Resolutions, intentions, goals… whatever you might want to call it. For me, I decided to pick one word for 2019. And the word I picked was clarity. I had it engraved on a ring and placed it on my finger before the new year began. I was wearing it at a retreat over the weekend; a retreat where we focused on “Finding Your Life’s Deep Current.” I was always curious when I drove by the place called Spirit Rock, but perhaps a little fearful of what might be behind the gate.
A friend of mine told me about this retreat at Spirit Rock. “It’s a writing retreat,” she said. Always looking for the next step in my writing world, I leaped at the opportunity. Okay, let’s be honest. I studied the website. I tried to read between the lines. I probably read through the entire program at least six times before I found the courage to click on the registration button.
We breathed. We meditated. We listened. We wrote freely at several prompts. And then… we shared our writing with a complete stranger. Not just one stranger. Each prompt was to be shared with a new stranger. Journal writing an be a powerful thing. Standing up to what you have written, sharing with another human being whose path has never crossed yours is emotionally draining yet liberating.
But here’s the thing. As I read my piece to the last stranger, I noticed she was leaning in just a little closer, truly listening to each word. It was her turn. I listened to her read her words and found myself leaning in a little closer absorbing every word. We looked into each others eyes and it was as if we were looking into a mirror. It wasn’t just that we were close in age and our outward appearance was similar – we shared the same inner truths. But that’s not all. I asked her name. “Marge,” she said. “But that’s my name,” I said.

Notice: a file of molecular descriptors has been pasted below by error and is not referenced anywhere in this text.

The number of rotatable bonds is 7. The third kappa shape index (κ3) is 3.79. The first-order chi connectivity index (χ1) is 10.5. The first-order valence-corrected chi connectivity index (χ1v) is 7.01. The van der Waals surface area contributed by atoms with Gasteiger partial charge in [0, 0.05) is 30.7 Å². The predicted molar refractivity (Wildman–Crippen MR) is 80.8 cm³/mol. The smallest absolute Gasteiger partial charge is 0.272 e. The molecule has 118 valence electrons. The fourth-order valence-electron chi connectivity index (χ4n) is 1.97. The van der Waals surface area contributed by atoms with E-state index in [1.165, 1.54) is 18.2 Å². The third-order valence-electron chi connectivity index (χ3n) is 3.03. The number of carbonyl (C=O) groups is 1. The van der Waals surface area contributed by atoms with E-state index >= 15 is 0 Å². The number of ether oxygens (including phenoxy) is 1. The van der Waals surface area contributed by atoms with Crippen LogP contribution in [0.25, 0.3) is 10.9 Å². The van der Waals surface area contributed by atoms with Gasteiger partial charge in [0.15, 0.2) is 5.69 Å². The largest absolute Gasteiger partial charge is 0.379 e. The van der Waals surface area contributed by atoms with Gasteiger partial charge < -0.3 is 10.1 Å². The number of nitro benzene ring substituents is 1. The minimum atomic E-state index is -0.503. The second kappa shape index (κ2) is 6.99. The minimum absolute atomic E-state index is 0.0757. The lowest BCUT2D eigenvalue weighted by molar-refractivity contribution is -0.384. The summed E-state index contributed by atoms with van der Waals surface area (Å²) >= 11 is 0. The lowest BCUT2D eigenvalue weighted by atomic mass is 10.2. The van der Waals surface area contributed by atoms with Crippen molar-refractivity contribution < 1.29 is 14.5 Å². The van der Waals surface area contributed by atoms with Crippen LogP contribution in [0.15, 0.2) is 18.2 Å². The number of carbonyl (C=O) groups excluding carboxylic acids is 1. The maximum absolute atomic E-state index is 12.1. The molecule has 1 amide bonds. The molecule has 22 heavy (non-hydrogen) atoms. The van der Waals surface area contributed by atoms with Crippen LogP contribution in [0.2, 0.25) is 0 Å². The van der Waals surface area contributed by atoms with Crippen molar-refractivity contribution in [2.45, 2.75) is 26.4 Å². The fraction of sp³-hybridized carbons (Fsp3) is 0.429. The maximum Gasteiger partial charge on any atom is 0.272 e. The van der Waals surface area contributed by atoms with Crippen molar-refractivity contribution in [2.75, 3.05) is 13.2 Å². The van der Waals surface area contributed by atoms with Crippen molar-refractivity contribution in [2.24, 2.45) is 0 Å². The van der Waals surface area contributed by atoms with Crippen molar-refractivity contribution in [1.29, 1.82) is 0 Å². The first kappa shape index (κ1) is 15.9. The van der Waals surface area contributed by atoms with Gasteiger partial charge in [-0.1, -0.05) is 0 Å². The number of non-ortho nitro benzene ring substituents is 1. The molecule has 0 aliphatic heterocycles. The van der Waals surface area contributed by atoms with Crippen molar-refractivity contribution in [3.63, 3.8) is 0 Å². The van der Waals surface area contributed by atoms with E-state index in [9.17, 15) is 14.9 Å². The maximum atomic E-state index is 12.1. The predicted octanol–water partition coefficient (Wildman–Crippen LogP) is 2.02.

So what does that have to do with “52 Pieces of Me?” I’m not so sure but I have a feeling if I share 52 pieces of me, I might just find some more “Marge’s” out there.
And about the ring… I have abandoned the idea of having only one word for the year. I wore this ring for only a couple of weeks and I can see more clearly now. I could wear a stack of words on my fingers (and I might) but the truth always comes from within.
First, the rules: One must write a 50,000 word novel in 30 days, an average of 1,667 words each day.
My rules: Forget everything you know about POV, character development, including five senses in every scene, dialogue, punctuation and what your middle grade English teacher taught you. Just write. Have fun.
My result: All of my characters have multiple personalities, they love to dye their hair and own a rainbow of contact lenses, their scars (physical and mental) move across or up and down their bodies, it’s 90 degrees one day and snowing the next, none of the characters eat but they drink a lot of coffee, no one wears clothes, one of them marries his sister, one dies but appears perfectly healthy in the next chapter and not one of them resembles me or anyone else in my family. One more thing: I forgot to Save the Cat.
Another challenge begins. The month of October went by in a flurry of planning for #NaNoWriMo. Some random thoughts:
I expected to be a “Planner” (one who outlines, creates characters, maps out settings, etc). I did some of that. Every day when I turn on my desktop I see a wallpaper of characters. My iPad screensaver is the setting, a map of a gentrified neighborhood. The loose outline in my Scrivener file suggests I may be more of a “Panster” (one who writes by the seat of their pants) this time around… again. Accountability has landed in my November bullet journal/calendar. My wall is plastered with “what if” post it notes. I’ll be taunted into complying.
Tomorrow I turn the page. The To Do list becomes a Must Do list, limited to only what is absolutely necessary during the next 30 days. The calendar side of things is scant. Somehow I’ll fit in 1,667 words each day (including Thanksgiving) and voila! The novel will be done. Make that, the DRAFT will be done. Or perhaps I should state the reality… the sh*tty draft will be done.